The Class of 2007 was a special incubator of talent – on the basketball court and off.
Watching my son Ryan compete with and against the best of that class from the time he was nine was a gift and privilege. It seemed like every kid had special talent, and not only was every game a war, every workout and practice was intense because beating their rivals was so important.
These were nine-year-olds battling like hell to be the best. NINE-YEAR-OLDS!
As the competition increased from year to year and the endless grind of the workouts was embraced by most of these kids, I believed I was watching something unique. Then I thought I was enamored of these kids and teams because I was so immersed in the experience of watching them.
Fifty of these young Hoosiers played Division One basketball, and I thought that was a great testament and reward for their work. What I didn’t realize was that the real rewards would continue to stack atop one another as they became adults.
The NBA credentials for this class are beyond dispute. Eric Gordon, Jeff Teague, E’Twaun Moore, Robbie Hummel, and JaJuan Johnson have earned a total of $361 million over the course of their careers, not including the cash many have made in Europe.
When Paul Corsaro was named head coach of the University of Indianapolis basketball program, I thought felt three things – one, happiness for Paul, a good kid who was always played with great toughness and smarts; two, shock that an AD was smart enough to see how special he will be as a coach; three; another member of this class is showing the success driven by the hard work capabilities he learned by competing against other gritty and talented kids in his class.
Coaches coming out of that class are almost as impressive as the players. Zach Hahn has enjoyed great success as Center Groves head coach. His summer teammate John Ashworth has proven himself an outstanding leader at Decatur Central. Another member of that team, Ben Botts is an assistant to James Whitford at Ball State. Terron Bibbs, yet another teammate, is the head women’s coach at the University of West London. Others are building outstanding careers as lawyers, health care IT managers, financial advisors, and CFOs.
When people carp about the perils of youth basketball, I look at these young men whose work ethic was forged through competition on the court. I wonder just what the hell those people are talking about. Maybe times have changed in the last 15 years. Maybe that class was exceptional. All I know is that these guys pushed each other so hard, they still benefit from it.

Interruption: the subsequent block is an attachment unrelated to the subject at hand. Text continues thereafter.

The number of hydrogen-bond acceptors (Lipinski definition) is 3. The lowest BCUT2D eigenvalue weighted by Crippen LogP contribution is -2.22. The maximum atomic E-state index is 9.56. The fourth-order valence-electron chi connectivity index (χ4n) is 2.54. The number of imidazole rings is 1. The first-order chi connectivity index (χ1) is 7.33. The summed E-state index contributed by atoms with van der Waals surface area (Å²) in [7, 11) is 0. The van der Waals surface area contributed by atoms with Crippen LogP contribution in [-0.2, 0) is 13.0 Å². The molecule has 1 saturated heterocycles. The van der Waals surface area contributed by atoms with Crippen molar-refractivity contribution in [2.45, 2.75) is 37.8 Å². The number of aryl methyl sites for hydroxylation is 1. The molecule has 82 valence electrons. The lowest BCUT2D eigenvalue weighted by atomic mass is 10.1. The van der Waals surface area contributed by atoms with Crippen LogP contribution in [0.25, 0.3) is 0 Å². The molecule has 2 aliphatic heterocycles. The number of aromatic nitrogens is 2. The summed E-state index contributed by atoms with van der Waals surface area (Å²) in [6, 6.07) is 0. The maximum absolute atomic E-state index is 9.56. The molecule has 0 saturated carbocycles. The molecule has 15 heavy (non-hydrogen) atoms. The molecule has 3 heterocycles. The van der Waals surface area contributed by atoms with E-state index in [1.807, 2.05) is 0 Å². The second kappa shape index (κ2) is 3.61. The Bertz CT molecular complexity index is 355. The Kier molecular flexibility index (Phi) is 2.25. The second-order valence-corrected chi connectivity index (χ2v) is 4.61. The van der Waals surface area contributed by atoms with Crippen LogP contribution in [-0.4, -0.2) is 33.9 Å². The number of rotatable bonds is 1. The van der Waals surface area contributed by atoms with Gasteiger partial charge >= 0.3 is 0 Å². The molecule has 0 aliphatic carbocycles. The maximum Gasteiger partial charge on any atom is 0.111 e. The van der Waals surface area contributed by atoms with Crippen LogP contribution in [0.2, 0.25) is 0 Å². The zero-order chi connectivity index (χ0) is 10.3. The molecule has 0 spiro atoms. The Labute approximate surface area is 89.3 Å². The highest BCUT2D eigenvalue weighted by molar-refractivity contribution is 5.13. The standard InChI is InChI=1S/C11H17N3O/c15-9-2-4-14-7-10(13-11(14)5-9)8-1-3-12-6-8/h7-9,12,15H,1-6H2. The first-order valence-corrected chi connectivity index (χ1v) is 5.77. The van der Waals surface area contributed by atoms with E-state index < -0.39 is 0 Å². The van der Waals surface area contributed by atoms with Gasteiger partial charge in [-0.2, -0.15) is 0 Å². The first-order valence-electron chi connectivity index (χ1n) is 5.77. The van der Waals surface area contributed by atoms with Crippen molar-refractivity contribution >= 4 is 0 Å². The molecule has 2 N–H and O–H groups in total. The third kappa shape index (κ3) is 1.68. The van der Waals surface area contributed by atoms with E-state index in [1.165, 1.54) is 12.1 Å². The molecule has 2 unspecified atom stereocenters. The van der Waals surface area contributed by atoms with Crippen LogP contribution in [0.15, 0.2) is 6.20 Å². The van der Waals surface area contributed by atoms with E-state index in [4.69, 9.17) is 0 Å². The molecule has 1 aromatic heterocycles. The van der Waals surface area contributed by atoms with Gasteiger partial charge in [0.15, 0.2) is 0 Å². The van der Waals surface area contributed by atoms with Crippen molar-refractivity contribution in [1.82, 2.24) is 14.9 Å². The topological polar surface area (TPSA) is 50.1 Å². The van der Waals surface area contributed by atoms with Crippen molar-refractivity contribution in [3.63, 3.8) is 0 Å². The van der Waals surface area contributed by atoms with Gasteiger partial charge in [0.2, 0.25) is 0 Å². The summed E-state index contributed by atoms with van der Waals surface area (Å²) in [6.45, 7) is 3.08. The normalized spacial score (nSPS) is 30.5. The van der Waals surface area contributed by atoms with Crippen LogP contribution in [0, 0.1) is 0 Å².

The basketball experiences of the kids in this class are in part responsible for a remarkable record of consistent excellence in a variety of fields. These guys answered challenges with hard work when they were children, and they continue to as adults.
Habits forged through testing each other weekend after weekend instilled the habits that have driven great success elsewhere. That’s the payoff for playing youth sports. It’s not about the NBA, MLB, or NFL. It’s about acquiring the attitudinal toolbox necessary to succeed as adults.
The reward for hard work is more hard work, and these members of the class of 2007 learned all about hard work through their desire to develop as basketball players just a little bit more quickly than their peers. Work hard – get better – beat rivals – repeat.
The Wabash Valley Red Devils pushed the Indy Wolves who pushed Riverside who pushed the Valpo Venom Vipers who pushed the Delaware Dynamite who pushed the Henry County Hoopsters.
And now, as coaches, lawyers, executives, and broadcasters, they continue to push themselves to excel. Some are still playing basketball for a lot of cash because they understand how to work hard and smart. Others are winning in another field for the same reason.
That’s the greatness of youth basketball, and the reward structure for those who play it. Only the very special are going to make millions as players, but all can thrive in a variety of exploits because of its lessons.
That includes Corsaro, who is going to instill work ethic in another generation of kids, as he leads the Greyhounds program.